PhoneThe movie Her, staring Joaquin Phoenix is about a man who falls in love with his computer operating system. Among many other things, the operating system (played by Scarlett Johansson) is able to perform tasks at lightning speed, have deep conversations, and craziest of all – feelings. When the OS was asked her name she read a book on names in 2/10 of a second to come up with “Samantha.” This task’s challenge was profound in that there was no right or wrong answer. The name the OS selected was unique to the new relationship. Samantha is not Siri. Siri is the name Apple gave to its OS feature.

While it may seem far-fetched, and despite the fact that this movie takes place in the future, I imagine looking back in 10 years this will seem like Disney World’s Tomorrowland. If you’ve been to Tomorrowland in the last few years it’s very apparent that maintaining a land that keeps up with the future is a big challenge. However, if you visited Tomorrowland 20 years ago then the 5 inch thick flatscreen TVs may have impressed you. The rides, technology and decor foreshadowing the future seemed unimaginable. Today, the technology at Tomorrowland is majorly dated from our advancements.

Her is Tomorrowland.

Her will impress you, but what’s different about the technology in Her and that of Tomorrowland is that you know this technology will come to fruition. Tomorrowland seemed unreal. In 10 years an operating system like the one in Her will seem dated but today you will agree it’s amazing.

Operating systems that know you, have personalities, and can change based on your behavior and interests are just around the corner. Contextual based mobile applications already exist. Check out the video below from Aviate which is one of many start-ups that are bullish on contextual based technology:

So what does this mean to me?

As I watched the movie I thought about the implications this future technology would have on people and businesses. I came to the conclusion that the technology is so far advanced that it will actually be quite easy to use. For example, a vital accessory that nearly all computers have is intentionally missing from Her. Can you guess what that may be? The keyboard. Who needs a keyboard when via a casual conversation your computer system will be able to draft emails, SMS messages, make weekend plans, book travel and even help you decide what outfit to wear. Keyboard use vs. voice recognition use will be comparable to watching a movie on DVD vs. streaming.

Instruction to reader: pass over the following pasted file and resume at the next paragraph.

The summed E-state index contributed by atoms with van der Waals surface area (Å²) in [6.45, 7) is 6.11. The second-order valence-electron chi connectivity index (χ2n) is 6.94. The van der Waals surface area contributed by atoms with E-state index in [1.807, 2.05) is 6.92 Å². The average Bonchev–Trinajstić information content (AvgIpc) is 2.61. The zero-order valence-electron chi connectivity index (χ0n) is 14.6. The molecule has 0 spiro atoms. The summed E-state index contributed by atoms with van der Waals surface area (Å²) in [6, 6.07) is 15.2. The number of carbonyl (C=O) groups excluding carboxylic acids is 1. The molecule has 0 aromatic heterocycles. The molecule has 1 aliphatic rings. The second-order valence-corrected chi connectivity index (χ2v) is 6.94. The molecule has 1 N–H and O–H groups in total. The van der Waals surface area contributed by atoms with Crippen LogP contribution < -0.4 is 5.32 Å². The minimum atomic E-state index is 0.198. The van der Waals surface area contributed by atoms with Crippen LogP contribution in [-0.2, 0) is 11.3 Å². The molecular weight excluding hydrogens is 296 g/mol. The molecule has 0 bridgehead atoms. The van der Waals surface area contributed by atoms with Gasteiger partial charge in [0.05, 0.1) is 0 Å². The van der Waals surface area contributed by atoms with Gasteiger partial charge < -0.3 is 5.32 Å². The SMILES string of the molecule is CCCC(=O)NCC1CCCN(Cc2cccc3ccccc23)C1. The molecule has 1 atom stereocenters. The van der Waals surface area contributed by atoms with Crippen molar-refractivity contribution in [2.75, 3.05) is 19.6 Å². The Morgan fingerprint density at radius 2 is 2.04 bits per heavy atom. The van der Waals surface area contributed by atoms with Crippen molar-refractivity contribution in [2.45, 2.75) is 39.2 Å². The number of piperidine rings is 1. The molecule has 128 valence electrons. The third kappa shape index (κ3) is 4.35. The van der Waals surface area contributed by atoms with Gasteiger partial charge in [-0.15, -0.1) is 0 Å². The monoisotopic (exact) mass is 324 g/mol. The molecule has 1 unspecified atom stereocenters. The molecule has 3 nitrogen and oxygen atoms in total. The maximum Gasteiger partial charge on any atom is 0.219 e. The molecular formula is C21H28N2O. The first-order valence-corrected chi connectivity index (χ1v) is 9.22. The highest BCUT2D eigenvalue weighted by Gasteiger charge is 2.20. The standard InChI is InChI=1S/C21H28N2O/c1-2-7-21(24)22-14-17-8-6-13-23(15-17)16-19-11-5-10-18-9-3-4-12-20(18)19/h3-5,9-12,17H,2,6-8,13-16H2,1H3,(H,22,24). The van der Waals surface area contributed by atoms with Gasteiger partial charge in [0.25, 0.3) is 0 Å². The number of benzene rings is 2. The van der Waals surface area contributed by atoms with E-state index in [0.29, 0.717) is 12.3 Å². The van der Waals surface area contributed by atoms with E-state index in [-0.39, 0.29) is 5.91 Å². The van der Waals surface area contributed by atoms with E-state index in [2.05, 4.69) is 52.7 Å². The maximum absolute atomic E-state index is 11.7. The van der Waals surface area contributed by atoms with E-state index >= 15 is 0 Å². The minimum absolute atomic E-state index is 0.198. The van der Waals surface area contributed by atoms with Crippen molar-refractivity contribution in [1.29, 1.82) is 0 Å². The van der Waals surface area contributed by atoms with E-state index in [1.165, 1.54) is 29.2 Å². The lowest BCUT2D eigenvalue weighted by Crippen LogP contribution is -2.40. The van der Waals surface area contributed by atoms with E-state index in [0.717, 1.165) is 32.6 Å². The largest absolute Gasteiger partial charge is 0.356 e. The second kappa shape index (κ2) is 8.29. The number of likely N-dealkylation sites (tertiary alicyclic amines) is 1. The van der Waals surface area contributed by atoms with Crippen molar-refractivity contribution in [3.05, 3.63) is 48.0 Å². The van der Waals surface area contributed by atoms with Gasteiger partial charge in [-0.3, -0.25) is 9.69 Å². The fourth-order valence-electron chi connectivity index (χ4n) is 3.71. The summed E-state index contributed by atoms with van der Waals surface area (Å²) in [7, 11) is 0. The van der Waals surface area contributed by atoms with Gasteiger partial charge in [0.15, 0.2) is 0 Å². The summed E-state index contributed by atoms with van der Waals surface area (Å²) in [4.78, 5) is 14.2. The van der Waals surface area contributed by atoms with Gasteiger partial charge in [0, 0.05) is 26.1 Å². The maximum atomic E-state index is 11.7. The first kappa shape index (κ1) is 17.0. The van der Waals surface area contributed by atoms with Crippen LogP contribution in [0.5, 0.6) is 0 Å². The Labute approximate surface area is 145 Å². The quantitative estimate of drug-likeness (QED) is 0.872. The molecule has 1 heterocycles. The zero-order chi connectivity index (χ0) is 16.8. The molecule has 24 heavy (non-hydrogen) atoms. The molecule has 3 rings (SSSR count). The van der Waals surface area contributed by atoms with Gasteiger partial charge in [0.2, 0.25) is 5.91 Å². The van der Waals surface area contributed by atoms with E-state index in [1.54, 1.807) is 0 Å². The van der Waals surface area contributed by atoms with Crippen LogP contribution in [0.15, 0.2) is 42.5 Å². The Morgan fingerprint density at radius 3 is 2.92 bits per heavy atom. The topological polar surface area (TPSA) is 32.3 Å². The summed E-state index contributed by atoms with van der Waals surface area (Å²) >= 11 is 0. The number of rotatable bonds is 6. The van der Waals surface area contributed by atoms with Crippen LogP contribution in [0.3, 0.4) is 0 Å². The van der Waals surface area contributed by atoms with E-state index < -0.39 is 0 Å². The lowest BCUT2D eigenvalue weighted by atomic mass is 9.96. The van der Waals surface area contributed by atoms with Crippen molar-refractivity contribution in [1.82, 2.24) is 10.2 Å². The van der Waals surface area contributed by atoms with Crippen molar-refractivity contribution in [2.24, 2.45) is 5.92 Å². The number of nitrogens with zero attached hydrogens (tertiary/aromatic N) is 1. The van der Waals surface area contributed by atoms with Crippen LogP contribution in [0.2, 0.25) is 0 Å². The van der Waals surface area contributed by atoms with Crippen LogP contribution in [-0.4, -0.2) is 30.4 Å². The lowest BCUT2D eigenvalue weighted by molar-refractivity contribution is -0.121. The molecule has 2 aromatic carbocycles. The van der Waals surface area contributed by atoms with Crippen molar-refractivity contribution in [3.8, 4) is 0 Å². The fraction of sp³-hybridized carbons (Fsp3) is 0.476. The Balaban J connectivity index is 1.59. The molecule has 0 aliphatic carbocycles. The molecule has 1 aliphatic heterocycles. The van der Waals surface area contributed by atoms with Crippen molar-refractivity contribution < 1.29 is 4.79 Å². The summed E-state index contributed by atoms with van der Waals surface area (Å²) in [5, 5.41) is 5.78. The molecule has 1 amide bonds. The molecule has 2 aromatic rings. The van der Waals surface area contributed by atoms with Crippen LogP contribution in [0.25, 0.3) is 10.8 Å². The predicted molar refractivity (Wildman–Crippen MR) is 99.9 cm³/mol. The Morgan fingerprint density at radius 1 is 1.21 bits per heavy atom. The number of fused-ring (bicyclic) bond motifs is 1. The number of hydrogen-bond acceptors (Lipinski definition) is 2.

Also, and this is BIG- Operating systems would rather make highly intelligent guesses rather than giving thousands of options to their users. This too already exists today with Google Now. Compare the left image to a search query with millions of results.

Google Now
The “Google search” is already changing before our eyes. Rather than typing in Google, “Flight Status” your mobile device via Google Now will show cards for your upcoming flight, nearby hotels, and restaurants. The next step in this evolution is to predict what you may like based on your previous lunch time habits tracked from check-ins, map searches, emails, messages and pictures taken. The logical technology after that would be for an OS to ask you what you’re hungry for and then communicate with that restaurant’s computer system to make a reservation. Therefore, unless your business is statistically relevant to the query, your business may not appear in search results. Some factors that will affect the results are geo-location, social and friendship circles, reviews, relevant content, personal history and other factors attained through proper business optimization.


1) Consequently, “business optimization,” my two new favorite words to replace SEO, SEM, CRO, local, video and social, will be like a college degree today – a prerequisite to even be considered for results.

2) It will be near impossible to catch up if you haven’t begun to develop contextual awareness via business optimization.

3) Don’t fight the future – technology has always been complicated. It will be easier to operate and understand for the end user than ever before.

4) Become a trusted authority offline– Technology is getting very good at identifying businesses that offer value to their customer

5) Treat your business like it’s success or failure will be determined from context- because it will.



Meet Joe Chura

Joe began his career on the Ford assembly line at age 20, reading his college textbooks seconds at a time in between building cars. Over the next decade Joe gained experience at many different levels in the automotive industry, including running Ford’s regional sales team and a stint as General Manager of two dealerships, where he increased internet sales by 300%. Combining his passion for computer programming and innovation, Joe co-founded Launch Digital Marketing (LDM) and Dealer Inspire (DI) to bring new retail technology and better online experiences to both car dealers and shoppers.